Understanding color preferences has important practical applications for individuals with ASD:


Incorporating preferred colors into home, school, and therapy settings through paint, decorations, lighting, etc. may create more autism-friendly spaces. However, some flexibility is needed given variability within ASD.


Using colored images in communication systems like Picture Exchange Communication System (PECS) can increase engagement and effectiveness. But again, individuals’ specific color preferences should guide selection.

Teaching Materials

Color-coding instructional materials to color preferences can enhance attention and learning. This must be balanced with conventions (e.g., red for stop, green for go) and sensory sensitivities.


Colored tokens, snacks, stickers, etc. can be used as rewards in behavior plans. Linking reinforcements to color preferences may increase motivation.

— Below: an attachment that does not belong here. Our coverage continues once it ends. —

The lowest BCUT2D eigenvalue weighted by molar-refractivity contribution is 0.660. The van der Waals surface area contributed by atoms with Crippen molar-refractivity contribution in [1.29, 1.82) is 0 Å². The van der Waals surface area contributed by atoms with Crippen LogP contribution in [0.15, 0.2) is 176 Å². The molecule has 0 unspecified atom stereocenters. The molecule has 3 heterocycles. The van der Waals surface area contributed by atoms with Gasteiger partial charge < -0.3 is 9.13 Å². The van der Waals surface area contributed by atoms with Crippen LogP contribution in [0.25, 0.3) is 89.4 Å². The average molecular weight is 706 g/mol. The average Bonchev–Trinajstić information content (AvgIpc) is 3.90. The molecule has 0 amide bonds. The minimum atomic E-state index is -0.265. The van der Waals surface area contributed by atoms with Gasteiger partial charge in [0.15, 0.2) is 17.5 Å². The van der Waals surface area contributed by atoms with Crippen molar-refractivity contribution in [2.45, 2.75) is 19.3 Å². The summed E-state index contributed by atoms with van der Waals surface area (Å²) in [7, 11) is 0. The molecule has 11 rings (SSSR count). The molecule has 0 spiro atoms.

Incorporating color insights in these ways can support functioning in ASD. However, individual assessment should guide recommendations, not blanket assumptions about universal color preferences.


Research provides clues but no consensus about color preferences in children with ASD. Broadly, heightened interest in chromatic hues along with variability both within ASD and versus typical peers emerges. Findings likely reflect a complex interplay of sensory, perceptual, cognitive and developmental factors.

Additional well-controlled studies are needed to clarify patterns across color dimensions like hue, saturation, and brightness. Understanding developmental shifts is also key. Finally, directly linking color preferences to psychological mechanisms will allow translation into customized environmental accommodations and supports.

Overall, the inquiry into color preferences provides a window into the unique sensory-perceptual worlds of children with ASD. Practical applications hold promise for enhancing functioning, but must consider considerable individual differences. Though the research paints a complex picture, illuminating color experiences can help brighten the lives of people with autism.